Story Of London

Guy Fawkes: Some things you might not know.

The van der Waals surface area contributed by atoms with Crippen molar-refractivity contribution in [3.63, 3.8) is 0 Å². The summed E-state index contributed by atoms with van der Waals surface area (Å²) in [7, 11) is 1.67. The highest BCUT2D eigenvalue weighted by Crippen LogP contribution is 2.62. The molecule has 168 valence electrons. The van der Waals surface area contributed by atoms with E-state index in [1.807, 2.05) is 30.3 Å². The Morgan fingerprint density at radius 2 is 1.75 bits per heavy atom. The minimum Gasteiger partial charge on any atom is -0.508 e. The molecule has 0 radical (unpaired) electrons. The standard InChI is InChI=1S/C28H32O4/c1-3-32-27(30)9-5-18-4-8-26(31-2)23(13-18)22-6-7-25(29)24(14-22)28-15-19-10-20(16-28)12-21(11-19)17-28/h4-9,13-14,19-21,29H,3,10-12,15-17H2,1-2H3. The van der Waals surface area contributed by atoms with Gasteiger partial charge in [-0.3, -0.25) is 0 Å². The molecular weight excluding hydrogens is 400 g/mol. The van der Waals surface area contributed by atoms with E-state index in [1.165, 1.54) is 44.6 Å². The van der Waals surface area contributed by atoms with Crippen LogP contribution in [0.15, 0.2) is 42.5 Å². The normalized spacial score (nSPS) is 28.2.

November 5th is “Bonfire Night” in Britain. For weeks beforehand young children post themselves at busy points or junctions with a “guy” and importune passer-by with the ritual “A penny for the guy?” chant. The guy used to be a doll made of straw and sticks, much like a scare-crow, and was usually dressed in a high hat and cloak. Nowadays, it can be made of anything that will burn and the chant had better be answered with something worth considerably more than a penny! The event “celebrates” the foiling of the Gunpowder Plot in 1605 which was meant to blow up the Protestant King James I and his parliament and The “guy” is meant to be an effigy of Guy Fawkes, the best known of the Catholic conspirators behind the plot. However, much of the truth about the plot was immediately suppressed and a lot more has been lost in the mists of time. Here we present of the things you are less likely to know about Fawkes and the Plot forever associated with his name.